Download while it is hot the new and remarkable paper by Jay Koehler (Northwestern Law) and Shiquan Liu (CUPL). Here is the abstract:
The accuracy of fingerprint identifications is critically important to the administration of criminal justice. Accuracy is challenging when two prints from different sources have many common features and few dissimilar features. Such print pairs, known as close non-matches (CNMs), are increasingly likely to arise as ever-growing databases are searched with greater frequency. In this study, 125 fingerprint agencies completed a mandatory proficiency test that included two pairs of CNMs. The false-positive error rates on the two CNMs were 15.9% (17 out of 107, 95% C.I.: 9.5%, 24.2%) and 28.1% (27 out of 96, 95% C.I.: 19.4%, 38.2%), respectively. These CNM error rates are (a) inconsistent with the popular notion that fingerprint evidence is nearly infallible, and (b) larger than error rates reported in leading fingerprint studies. We conclude that, when the risk of CNMs is high, the probative value of a reported fingerprint identification may be severely diminished due to an elevated false positive error risk.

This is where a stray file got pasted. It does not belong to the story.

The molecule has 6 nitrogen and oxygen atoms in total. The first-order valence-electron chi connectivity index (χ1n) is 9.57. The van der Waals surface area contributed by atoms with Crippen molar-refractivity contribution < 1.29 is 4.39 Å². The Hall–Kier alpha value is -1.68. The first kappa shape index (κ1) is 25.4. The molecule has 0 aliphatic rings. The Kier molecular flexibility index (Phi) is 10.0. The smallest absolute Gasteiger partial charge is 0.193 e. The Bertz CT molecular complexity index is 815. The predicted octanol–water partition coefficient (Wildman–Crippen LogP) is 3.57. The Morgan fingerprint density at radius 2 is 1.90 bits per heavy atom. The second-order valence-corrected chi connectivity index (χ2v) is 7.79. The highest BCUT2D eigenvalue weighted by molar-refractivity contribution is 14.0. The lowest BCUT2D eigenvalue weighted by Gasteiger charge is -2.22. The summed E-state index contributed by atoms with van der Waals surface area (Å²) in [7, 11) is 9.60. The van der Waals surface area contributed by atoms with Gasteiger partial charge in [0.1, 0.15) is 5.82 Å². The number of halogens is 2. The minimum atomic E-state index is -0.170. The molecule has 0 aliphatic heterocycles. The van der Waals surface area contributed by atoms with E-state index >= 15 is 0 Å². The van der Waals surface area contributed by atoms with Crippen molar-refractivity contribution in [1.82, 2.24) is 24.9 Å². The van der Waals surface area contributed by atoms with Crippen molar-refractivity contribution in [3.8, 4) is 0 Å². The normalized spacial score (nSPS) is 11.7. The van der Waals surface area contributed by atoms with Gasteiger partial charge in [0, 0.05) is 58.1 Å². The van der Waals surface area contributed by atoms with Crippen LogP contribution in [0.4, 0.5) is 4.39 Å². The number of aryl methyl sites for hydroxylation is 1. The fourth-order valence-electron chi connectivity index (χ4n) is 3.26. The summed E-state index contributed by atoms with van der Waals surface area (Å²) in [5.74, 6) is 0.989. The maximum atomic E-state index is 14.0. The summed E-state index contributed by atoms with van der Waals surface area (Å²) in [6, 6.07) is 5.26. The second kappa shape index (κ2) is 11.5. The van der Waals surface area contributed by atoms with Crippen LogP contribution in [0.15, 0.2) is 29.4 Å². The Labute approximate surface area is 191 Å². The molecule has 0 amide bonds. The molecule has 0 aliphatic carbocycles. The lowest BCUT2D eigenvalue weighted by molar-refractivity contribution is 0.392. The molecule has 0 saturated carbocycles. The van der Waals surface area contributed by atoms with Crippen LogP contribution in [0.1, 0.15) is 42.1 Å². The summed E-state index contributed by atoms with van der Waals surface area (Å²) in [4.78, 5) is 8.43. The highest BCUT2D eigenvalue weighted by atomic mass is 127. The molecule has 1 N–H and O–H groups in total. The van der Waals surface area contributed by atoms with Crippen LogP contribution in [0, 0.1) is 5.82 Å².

The paper is certain to be widely discussed, cited, and relied on by practitioners and courts.